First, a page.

(This article belongs to the Special Issue State-of-the-Art Virology Research in Israel)
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Article
Cross-Reactive Antibodies to SARS-CoV-2 and MERS-CoV in Pre-COVID-19 Blood Samples from Sierra Leoneans
Viruses 2021, 13(11), 2325; https://0-doi-org.brum.beds.ac.uk/10.3390/v13112325 - 21 Nov 2021
Viewed by 4794
Abstract
Many countries in sub-Saharan Africa have experienced lower COVID-19 caseloads and fewer deaths than countries in other regions worldwide. Under-reporting of cases and a younger population could partly account for these differences, but pre-existing immunity to coronaviruses is another potential factor. Blood samples [...] Read more.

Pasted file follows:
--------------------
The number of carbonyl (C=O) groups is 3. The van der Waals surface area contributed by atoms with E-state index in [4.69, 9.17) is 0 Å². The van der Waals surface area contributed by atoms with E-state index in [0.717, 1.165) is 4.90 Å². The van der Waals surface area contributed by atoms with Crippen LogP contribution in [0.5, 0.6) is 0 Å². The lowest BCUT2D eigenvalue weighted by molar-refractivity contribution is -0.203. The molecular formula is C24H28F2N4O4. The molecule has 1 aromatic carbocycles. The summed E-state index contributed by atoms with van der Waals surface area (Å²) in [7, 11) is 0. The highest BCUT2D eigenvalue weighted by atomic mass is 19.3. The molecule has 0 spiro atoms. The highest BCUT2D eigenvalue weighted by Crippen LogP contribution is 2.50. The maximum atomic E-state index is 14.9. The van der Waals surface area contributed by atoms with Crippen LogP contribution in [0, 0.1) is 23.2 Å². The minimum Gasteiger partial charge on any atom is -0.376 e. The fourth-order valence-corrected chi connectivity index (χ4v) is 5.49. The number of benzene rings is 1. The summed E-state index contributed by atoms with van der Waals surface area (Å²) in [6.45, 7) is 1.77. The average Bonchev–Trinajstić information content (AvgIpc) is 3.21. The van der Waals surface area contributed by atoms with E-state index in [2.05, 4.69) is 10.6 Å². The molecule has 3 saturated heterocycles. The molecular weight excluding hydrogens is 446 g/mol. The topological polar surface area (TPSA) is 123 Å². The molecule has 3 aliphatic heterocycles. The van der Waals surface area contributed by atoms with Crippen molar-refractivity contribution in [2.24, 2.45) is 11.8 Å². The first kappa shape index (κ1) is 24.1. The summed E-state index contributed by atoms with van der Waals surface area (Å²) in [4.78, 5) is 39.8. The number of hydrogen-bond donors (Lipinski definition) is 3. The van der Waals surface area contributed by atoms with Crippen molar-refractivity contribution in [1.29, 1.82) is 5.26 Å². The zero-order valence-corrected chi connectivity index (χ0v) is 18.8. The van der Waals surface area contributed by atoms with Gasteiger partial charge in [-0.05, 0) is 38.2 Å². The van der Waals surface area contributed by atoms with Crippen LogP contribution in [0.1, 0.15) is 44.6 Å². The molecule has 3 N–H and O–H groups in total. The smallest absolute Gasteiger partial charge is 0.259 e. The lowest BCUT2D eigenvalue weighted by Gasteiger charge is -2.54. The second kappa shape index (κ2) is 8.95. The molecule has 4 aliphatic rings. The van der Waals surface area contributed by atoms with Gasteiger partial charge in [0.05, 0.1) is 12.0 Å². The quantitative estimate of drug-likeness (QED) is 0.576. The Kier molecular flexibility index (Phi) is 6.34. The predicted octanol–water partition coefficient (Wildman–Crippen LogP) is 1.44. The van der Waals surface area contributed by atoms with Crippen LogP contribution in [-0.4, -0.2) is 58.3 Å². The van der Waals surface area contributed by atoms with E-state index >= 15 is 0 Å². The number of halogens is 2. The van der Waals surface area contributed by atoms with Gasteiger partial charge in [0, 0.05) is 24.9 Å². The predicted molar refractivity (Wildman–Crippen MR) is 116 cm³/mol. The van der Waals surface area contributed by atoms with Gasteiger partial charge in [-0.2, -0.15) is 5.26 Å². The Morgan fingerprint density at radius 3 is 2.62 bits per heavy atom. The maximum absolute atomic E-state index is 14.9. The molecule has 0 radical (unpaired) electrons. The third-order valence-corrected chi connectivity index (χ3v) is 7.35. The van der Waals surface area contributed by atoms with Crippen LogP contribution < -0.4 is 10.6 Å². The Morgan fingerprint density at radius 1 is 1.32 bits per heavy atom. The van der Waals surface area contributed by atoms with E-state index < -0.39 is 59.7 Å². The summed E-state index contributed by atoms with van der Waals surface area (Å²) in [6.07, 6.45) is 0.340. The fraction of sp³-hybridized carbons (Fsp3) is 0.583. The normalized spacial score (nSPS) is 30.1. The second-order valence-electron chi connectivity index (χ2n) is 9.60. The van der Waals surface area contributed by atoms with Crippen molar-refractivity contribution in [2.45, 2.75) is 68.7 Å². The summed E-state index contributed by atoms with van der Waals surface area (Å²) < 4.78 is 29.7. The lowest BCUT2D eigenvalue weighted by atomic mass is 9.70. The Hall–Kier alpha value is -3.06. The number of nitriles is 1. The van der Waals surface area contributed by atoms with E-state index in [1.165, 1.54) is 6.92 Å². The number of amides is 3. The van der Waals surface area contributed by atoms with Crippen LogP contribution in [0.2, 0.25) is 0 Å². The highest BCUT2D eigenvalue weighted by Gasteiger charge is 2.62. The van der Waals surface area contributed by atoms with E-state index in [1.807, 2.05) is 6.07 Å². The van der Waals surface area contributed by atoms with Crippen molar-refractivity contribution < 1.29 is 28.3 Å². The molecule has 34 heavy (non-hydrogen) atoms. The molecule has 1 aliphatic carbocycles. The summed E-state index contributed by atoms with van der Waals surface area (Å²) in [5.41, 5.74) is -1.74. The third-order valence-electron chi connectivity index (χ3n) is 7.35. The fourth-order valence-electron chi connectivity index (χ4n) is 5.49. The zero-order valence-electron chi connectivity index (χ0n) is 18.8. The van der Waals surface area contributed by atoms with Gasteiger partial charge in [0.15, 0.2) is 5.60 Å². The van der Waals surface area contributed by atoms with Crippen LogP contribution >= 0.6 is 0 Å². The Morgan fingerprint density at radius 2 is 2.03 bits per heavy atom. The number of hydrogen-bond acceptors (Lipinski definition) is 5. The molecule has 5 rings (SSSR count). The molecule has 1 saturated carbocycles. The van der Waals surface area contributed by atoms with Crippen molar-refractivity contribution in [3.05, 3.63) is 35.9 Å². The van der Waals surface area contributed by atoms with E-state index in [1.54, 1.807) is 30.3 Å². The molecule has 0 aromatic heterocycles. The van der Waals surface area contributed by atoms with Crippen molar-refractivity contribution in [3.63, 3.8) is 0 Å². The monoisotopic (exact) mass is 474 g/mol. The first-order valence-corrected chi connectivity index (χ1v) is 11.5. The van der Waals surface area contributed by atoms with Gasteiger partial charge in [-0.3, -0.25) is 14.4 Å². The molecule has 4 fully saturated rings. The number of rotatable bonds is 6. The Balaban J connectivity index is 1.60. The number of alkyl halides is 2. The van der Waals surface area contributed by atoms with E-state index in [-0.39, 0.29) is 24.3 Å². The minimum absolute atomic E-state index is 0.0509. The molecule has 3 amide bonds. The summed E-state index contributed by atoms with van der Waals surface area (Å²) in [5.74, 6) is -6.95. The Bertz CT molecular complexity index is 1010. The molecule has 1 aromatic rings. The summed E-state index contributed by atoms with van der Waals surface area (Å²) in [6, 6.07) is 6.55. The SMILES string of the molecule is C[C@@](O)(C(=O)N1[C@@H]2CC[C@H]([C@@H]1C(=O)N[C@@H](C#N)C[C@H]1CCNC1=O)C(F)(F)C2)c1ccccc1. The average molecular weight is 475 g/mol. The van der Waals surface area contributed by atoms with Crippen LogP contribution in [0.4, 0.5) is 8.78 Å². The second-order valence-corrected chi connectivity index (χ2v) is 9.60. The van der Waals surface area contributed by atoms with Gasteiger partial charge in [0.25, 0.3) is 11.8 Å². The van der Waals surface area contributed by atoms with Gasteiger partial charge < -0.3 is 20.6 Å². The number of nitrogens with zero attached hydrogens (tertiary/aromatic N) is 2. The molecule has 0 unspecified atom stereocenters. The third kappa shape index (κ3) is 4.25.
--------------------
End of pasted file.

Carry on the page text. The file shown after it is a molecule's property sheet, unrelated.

Many countries in sub-Saharan Africa have experienced lower COVID-19 caseloads and fewer deaths than countries in other regions worldwide. Under-reporting of cases and a younger population could partly account for these differences, but pre-existing immunity to coronaviruses is another potential factor. Blood samples from Sierra Leonean Lassa fever and Ebola survivors and their contacts collected before the first reported COVID-19 cases were assessed using enzyme-linked immunosorbent assays for the presence of antibodies binding to proteins of coronaviruses that infect humans. Results were compared to COVID-19 subjects and healthy blood donors from the United States. Prior to the pandemic, Sierra Leoneans had more frequent exposures than Americans to coronaviruses with epitopes that cross-react with severe acute respiratory syndrome coronavirus-2 (SARS-CoV-2), SARS-CoV, and Middle Eastern respiratory syndrome coronavirus (MERS-CoV). The percentage of Sierra Leoneans with antibodies reacting to seasonal coronaviruses was also higher than for American blood donors. Serological responses to coronaviruses by Sierra Leoneans did not differ by age or sex. Approximately a quarter of Sierra Leonian pre-pandemic blood samples had neutralizing antibodies against SARS-CoV-2 pseudovirus, while about a third neutralized MERS-CoV pseudovirus. Prior exposures to coronaviruses that induce cross-protective immunity may contribute to reduced COVID-19 cases and deaths in Sierra Leone. Full article